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I'm trying to follow the Nielsen and Chuang proof (equation 9.49 of Chapter 9, page 408). I reproduce it here for completeness.

With trace distance defined as $D(\rho, \sigma) = \frac{1}{2}tr(|\rho - \sigma|)$, it is known that there exists a projector $P$, such that $D(\rho, \sigma) = tr(P(\rho-\sigma))$. We wish to prove a result for a probabilistic mixture of states, $\sum_i p_i\rho_i$ and $\sum_i q_i\sigma_i$.

There exists a projector $P$ such that

$\begin{align} D\left(\sum_i p_i\rho, \sum_i q_i\sigma\right) &= \sum_i p_i tr(P\rho_i) - \sum_i q_i tr(P\sigma_i) \\ &=\sum_i p_i tr(P(\rho_i - \sigma_i)) + \sum_i (p_i - q_i) tr(P\sigma_i) \\ &\leq \sum_i p_i D(\rho_i,\sigma_i) + D(p_i,q_i) \end{align} $

Here, $D(p_i,q_i)$ is the classical probability distance given by $D(p_i,q_i) = \frac{1}{2}\sum_i |p_i - q_i|$ for any pair of probability vectors.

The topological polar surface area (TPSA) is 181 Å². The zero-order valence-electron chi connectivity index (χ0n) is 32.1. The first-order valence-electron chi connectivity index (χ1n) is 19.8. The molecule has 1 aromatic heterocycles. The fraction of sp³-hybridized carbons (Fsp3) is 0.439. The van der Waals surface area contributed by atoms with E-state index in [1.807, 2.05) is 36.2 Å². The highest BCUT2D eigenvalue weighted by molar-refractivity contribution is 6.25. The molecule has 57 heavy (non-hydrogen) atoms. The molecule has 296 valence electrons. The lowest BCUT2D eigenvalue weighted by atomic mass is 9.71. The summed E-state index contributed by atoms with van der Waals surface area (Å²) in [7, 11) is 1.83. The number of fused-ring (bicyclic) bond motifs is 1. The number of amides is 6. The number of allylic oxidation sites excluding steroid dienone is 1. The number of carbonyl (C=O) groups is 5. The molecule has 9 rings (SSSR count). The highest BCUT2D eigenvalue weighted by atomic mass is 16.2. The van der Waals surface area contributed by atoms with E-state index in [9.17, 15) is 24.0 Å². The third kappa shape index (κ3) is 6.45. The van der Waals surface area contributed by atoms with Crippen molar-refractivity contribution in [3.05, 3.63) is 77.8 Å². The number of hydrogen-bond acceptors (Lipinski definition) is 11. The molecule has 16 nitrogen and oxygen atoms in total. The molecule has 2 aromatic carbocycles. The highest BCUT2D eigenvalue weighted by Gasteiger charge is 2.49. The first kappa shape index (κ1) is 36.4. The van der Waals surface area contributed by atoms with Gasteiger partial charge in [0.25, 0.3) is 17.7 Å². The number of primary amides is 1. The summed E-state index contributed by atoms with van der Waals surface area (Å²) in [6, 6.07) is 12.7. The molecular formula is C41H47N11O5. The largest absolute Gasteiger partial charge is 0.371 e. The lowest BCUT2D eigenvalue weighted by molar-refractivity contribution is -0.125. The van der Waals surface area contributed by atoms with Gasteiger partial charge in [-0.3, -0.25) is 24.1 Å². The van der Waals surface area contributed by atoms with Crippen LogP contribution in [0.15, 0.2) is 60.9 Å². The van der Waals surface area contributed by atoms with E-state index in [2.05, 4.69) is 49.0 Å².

I don't understand the very last step, particularly the second term and how $tr(P\sigma_i)$ disappeared. Why is $D(p_i,q_i) = \frac{1}{2}\sum_i |p_i - q_i| \geq \sum_i (p_i - q_i) tr(P\sigma_i)$?

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What you are missing is that $$ D(X,Y)=\max_P \mathrm{tr}|P(X-Y)|\ , $$ where the maximum is over all projectors $P$.

Then, the inequality follows since you are replacing one maximization -- the whole expression is maximized over one P -- by many optimizations over independent $P$'s, which thus can take more optimal values (together with the triangle inequality): $$ \max_P \mathrm{tr}|P(\sum X_i)| \le \sum \max_P \mathrm{tr}|PX_i|\ , $$ with $X_i$ all the terms being summed in the second line.

In addition, it is used that $\mathrm{tr}[P\sigma_i]\le \mathrm{tr}[\sigma_i]=1$.


Let me add that this variational characterization of the trace norm -- $$ \|X\|_1=\mathrm{tr}|X| = \max_P \mathrm{tr}|PX| $$ over all projectors $P$ -- is extremely useful, so it is good to keep it in mind. It is a special case of the also very useful min-max-theorem.

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